Industry Content & Media

Could This Ticketing Technology Reduce Your Registration Wait Times?

David McMillin      

Attendees spend a lot of time waiting. From the airport security line to the baggage carousel to the taxi queue, the experience of traveling to a conference includes plenty of wasted minutes. And when they arrive at the host venue, those attendees often have to continue watching the clock tick in the registration area.

However, some organizers may be able to eliminate the frustration of waiting to receive a name badge with a new technology that’s already starting to have an impact on the concert-going experience. Live-events behemoth Ticketmaster is partnering with ultrasonic audio-tech firm LISNR to let ticket holders into concerts and sporting events via signals transmitted from their smartphones. The technology doesn’t involve physical scanning; instead LISNR uses tones broadcasted from smartphones to verify an individual’s identity.

“Today’s business and educational events are still mainly driven by the RSVP or registration list,” Deja Amato, head of marketing at LISNR, told PCMA. “This requires a very manual and timely check-in process. With LISNR, that check-in process can be sped up significantly [by] using sound to identify the attendee as they enter the check-in area or approach the check-in attendant.”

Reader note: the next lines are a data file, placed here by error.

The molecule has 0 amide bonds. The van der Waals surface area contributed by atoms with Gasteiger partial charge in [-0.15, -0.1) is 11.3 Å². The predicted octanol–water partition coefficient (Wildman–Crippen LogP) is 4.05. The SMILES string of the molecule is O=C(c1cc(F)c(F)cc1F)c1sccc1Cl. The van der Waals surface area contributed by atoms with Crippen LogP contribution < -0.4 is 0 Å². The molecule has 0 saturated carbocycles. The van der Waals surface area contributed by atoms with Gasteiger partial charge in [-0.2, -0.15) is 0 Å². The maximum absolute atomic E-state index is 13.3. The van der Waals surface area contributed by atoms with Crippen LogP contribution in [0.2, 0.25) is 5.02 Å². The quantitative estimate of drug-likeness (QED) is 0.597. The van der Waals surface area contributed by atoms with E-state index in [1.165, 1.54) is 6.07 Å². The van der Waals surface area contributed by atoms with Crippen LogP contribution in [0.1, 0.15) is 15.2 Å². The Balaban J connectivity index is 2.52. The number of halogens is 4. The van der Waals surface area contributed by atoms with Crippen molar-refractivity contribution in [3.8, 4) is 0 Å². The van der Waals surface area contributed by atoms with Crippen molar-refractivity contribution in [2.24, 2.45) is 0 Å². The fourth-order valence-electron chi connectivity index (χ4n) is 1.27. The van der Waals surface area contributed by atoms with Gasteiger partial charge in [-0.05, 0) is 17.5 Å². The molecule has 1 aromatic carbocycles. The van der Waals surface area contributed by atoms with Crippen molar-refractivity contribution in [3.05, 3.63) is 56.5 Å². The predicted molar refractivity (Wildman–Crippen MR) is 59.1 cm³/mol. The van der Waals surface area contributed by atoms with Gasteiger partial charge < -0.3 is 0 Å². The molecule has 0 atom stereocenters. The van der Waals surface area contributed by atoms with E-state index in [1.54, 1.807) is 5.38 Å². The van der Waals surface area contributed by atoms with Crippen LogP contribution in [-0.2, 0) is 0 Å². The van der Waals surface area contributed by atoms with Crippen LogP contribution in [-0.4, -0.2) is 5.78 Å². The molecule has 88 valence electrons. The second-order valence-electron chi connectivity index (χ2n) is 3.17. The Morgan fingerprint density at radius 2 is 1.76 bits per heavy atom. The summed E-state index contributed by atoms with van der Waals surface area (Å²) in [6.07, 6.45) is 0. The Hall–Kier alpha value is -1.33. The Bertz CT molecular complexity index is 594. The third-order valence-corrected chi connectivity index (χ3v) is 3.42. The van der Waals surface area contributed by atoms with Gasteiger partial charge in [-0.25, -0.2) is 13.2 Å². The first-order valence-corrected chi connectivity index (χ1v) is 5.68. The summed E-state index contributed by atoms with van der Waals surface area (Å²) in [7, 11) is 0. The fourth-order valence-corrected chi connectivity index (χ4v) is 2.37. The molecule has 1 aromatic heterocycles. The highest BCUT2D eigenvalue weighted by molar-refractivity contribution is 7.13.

Amato added that event organizers can “reinvent the entire process based on consumer behavior versus the current limitations of existing technology.” To use the technology, organizers and venues need to integrate LISNR’s SDK or API with their hardware and infrastructure to transmit the data via sound. LISNR charges an enterprise fee per device/attendee. For attendees, the process is simple. The signal can be broadcasted via mobile app, website, or link; there is no need to enable Bluetooth, Wi-Fi, or NFC. Entrance areas won’t be dominated by chirping sounds, either. The signals are inaudible to more than 90 percent of the human population.

Meeting Attendee Expectations

Audio-based entrance won’t be the consumer norm by tomorrow. According to an article in VentureBeat, it will take approximately four years for Ticketmaster to complete its global rollout. However, the service is already available in some venues. As more people grow accustomed to greater convenience when they arrive to see their favorite band take the stage or their hometown football team compete, they’ll come to expect a similar hassle-free experience when they’re participating in trade shows, conferences, and business events.

Have you incorporated any new technologies to streamline the registration and check-in process at your events? Go to Catalyst to share your favorite new tools for simplifying your attendees’ lives.

Rebecca SchingelCould This Ticketing Technology Reduce Your Registration Wait Times?

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